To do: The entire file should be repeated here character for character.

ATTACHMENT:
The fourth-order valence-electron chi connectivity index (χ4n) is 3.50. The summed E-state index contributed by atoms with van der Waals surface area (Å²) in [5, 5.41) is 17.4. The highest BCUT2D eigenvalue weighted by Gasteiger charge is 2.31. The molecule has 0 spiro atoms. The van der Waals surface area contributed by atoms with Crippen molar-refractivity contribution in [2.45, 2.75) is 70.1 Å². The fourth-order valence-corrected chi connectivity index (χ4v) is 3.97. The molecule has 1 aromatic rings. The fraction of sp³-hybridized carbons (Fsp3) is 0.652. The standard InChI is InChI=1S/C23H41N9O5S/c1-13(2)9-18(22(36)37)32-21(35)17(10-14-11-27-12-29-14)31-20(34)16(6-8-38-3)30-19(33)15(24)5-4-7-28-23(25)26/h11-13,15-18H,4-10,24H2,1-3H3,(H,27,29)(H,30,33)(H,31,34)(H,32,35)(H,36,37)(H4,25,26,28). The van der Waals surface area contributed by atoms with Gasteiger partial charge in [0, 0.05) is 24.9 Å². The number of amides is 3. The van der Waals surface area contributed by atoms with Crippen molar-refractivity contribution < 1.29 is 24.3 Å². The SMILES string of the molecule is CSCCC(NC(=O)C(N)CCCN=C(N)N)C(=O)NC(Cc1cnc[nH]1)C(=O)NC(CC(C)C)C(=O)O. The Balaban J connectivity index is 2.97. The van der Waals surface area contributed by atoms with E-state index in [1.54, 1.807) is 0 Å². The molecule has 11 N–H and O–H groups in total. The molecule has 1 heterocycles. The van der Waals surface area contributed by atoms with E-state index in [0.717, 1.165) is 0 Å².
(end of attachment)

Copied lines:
The fourth-order valence-electron chi connectivity index (χ4n) is 3.50. The summed E-state index contributed by atoms with van der Waals surface area (Å²) in [5, 5.41) is 17.4. The highest BCUT2D eigenvalue weighted by Gasteiger charge is 2.31. The molecule has 0 spiro atoms. The van der Waals surface area contributed by atoms with Crippen molar-refractivity contribution in [2.45, 2.75) is 70.1 Å². The fourth-order valence-corrected chi connectivity index (χ4v) is 3.97. The molecule has 1 aromatic rings. The fraction of sp³-hybridized carbons (Fsp3) is 0.652. The standard InChI is InChI=1S/C23H41N9O5S/c1-13(2)9-18(22(36)37)32-21(35)17(10-14-11-27-12-29-14)31-20(34)16(6-8-38-3)30-19(33)15(24)5-4-7-28-23(25)26/h11-13,15-18H,4-10,24H2,1-3H3,(H,27,29)(H,30,33)(H,31,34)(H,32,35)(H,36,37)(H4,25,26,28). The van der Waals surface area contributed by atoms with Gasteiger partial charge in [0, 0.05) is 24.9 Å². The number of amides is 3. The van der Waals surface area contributed by atoms with Crippen molar-refractivity contribution < 1.29 is 24.3 Å². The SMILES string of the molecule is CSCCC(NC(=O)C(N)CCCN=C(N)N)C(=O)NC(Cc1cnc[nH]1)C(=O)NC(CC(C)C)C(=O)O. The Balaban J connectivity index is 2.97. The van der Waals surface area contributed by atoms with E-state index in [1.54, 1.807) is 0 Å². The molecule has 11 N–H and O–H groups in total. The molecule has 1 heterocycles. The van der Waals surface area contributed by atoms with E-state index in [0.717, 1.165) is 0 Å².